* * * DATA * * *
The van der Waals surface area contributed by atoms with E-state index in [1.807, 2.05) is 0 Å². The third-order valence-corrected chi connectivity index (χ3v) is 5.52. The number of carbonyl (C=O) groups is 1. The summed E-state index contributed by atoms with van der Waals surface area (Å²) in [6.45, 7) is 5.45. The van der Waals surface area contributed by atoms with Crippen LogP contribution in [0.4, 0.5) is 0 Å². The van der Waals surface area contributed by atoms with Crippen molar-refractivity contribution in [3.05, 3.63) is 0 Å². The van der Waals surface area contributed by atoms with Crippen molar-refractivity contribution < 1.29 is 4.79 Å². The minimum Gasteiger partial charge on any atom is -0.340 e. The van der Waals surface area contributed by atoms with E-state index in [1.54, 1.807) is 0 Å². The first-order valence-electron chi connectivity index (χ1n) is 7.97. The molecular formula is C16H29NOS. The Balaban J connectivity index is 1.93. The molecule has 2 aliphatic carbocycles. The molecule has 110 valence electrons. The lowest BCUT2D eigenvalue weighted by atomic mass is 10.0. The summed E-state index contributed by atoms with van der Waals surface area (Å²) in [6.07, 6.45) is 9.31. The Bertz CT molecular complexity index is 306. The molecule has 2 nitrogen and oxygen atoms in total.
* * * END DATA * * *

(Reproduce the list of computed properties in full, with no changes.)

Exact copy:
The van der Waals surface area contributed by atoms with E-state index in [1.807, 2.05) is 0 Å². The third-order valence-corrected chi connectivity index (χ3v) is 5.52. The number of carbonyl (C=O) groups is 1. The summed E-state index contributed by atoms with van der Waals surface area (Å²) in [6.45, 7) is 5.45. The van der Waals surface area contributed by atoms with Crippen LogP contribution in [0.4, 0.5) is 0 Å². The van der Waals surface area contributed by atoms with Crippen molar-refractivity contribution in [3.05, 3.63) is 0 Å². The van der Waals surface area contributed by atoms with Crippen molar-refractivity contribution < 1.29 is 4.79 Å². The minimum Gasteiger partial charge on any atom is -0.340 e. The van der Waals surface area contributed by atoms with E-state index in [1.54, 1.807) is 0 Å². The first-order valence-electron chi connectivity index (χ1n) is 7.97. The molecular formula is C16H29NOS. The Balaban J connectivity index is 1.93. The molecule has 2 aliphatic carbocycles. The molecule has 110 valence electrons. The lowest BCUT2D eigenvalue weighted by atomic mass is 10.0. The summed E-state index contributed by atoms with van der Waals surface area (Å²) in [6.07, 6.45) is 9.31. The Bertz CT molecular complexity index is 306. The molecule has 2 nitrogen and oxygen atoms in total.